Association Between Celiac Disease and Mortality Risk in a Swedish Population | Gastroenterology | JAMA | JAMA Network
[Skip to Navigation]
Access to paid content on this site is currently suspended due to excessive activity being detected from your IP address 35.170.64.36. Please contact the publisher to request reinstatement.
1.
Lebwohl  B, Sanders  DS, Green  PHR.  Coeliac disease.   Lancet. 2018;391(10115):70-81. doi:10.1016/S0140-6736(17)31796-8PubMedGoogle ScholarCrossref
2.
Rubio-Tapia  A, Kyle  RA, Kaplan  EL,  et al.  Increased prevalence and mortality in undiagnosed celiac disease.   Gastroenterology. 2009;137(1):88-93. doi:10.1053/j.gastro.2009.03.059PubMedGoogle ScholarCrossref
3.
Corrao  G, Corazza  GR, Bagnardi  V,  et al.  Mortality in patients with coeliac disease and their relatives.   Lancet. 2001;358(9279):356-361. doi:10.1016/S0140-6736(01)05554-4PubMedGoogle ScholarCrossref
4.
Grainge  MJ, West  J, Card  TR, Holmes  GKT.  Causes of death in people with celiac disease spanning the pre- and post-serology era.   Am J Gastroenterol. 2011;106(5):933-939. doi:10.1038/ajg.2010.506PubMedGoogle ScholarCrossref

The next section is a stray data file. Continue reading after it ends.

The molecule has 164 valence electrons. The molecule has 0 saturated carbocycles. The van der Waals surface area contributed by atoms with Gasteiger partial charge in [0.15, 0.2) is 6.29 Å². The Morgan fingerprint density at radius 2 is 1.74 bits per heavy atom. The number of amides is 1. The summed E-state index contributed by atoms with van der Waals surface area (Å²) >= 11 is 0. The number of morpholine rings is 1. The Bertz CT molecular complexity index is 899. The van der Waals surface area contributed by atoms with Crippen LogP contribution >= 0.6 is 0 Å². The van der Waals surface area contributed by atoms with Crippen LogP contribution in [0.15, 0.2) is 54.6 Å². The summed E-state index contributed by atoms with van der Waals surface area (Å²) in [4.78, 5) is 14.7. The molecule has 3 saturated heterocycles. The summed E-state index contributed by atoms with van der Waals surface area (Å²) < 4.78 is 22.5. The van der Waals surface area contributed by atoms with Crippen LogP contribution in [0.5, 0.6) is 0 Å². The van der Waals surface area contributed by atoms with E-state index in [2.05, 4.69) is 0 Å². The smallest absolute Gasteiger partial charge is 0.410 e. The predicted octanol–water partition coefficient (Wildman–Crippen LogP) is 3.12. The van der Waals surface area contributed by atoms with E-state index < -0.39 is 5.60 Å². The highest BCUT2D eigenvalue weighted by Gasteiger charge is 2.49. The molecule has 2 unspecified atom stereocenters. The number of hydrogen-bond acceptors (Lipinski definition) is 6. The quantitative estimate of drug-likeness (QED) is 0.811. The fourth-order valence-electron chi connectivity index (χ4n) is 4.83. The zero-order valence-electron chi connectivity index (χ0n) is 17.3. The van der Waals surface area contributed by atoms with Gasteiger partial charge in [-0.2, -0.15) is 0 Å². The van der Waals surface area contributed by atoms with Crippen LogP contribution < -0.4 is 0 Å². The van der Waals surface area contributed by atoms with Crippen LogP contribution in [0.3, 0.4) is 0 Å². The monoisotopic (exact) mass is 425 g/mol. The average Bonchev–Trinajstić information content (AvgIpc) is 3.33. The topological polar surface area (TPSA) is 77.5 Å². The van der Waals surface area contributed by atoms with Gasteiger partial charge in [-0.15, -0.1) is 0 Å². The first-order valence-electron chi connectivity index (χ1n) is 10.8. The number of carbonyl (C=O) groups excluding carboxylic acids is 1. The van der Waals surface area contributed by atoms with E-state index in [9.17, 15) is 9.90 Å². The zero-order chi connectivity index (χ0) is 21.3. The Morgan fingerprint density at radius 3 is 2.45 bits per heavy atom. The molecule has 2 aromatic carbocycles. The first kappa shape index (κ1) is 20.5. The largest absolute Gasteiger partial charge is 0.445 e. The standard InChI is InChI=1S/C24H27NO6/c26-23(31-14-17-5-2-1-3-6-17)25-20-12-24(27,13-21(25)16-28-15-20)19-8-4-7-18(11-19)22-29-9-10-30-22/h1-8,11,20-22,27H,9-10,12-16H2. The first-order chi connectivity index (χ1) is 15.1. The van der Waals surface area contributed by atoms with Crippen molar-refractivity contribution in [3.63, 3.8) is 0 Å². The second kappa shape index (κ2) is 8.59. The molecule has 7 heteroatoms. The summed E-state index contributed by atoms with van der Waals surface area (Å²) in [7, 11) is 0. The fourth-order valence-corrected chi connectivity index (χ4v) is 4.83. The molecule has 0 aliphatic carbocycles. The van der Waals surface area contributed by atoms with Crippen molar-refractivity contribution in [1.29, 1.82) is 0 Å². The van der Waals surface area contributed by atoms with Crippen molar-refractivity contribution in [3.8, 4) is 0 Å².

5.
Ludvigsson  JF, Montgomery  SM, Ekbom  A, Brandt  L, Granath  F.  Small-intestinal histopathology and mortality risk in celiac disease.   JAMA. 2009;302(11):1171-1178. doi:10.1001/jama.2009.1320PubMedGoogle ScholarCrossref
6.
Catassi  C, Fabiani  E, Corrao  G,  et al.  Risk of non-Hodgkin lymphoma in celiac disease.   JAMA. 2002;287(11):1413-1419. doi:10.1001/jama.287.11.1413PubMedGoogle ScholarCrossref
7.
Ludvigsson  JF, Michaelsson  K, Ekbom  A, Montgomery  SM.  Coeliac disease and the risk of fractures—a general population-based cohort study.   Aliment Pharmacol Ther. 2007;25(3):273-285. doi:10.1111/j.1365-2036.2006.03203.xPubMedGoogle ScholarCrossref
8.
Elfström  P, Sundström  J, Ludvigsson  JF.  Systematic review with meta-analysis: associations between coeliac disease and type 1 diabetes.   Aliment Pharmacol Ther. 2014;40(10):1123-1132. doi:10.1111/apt.12973PubMedGoogle ScholarCrossref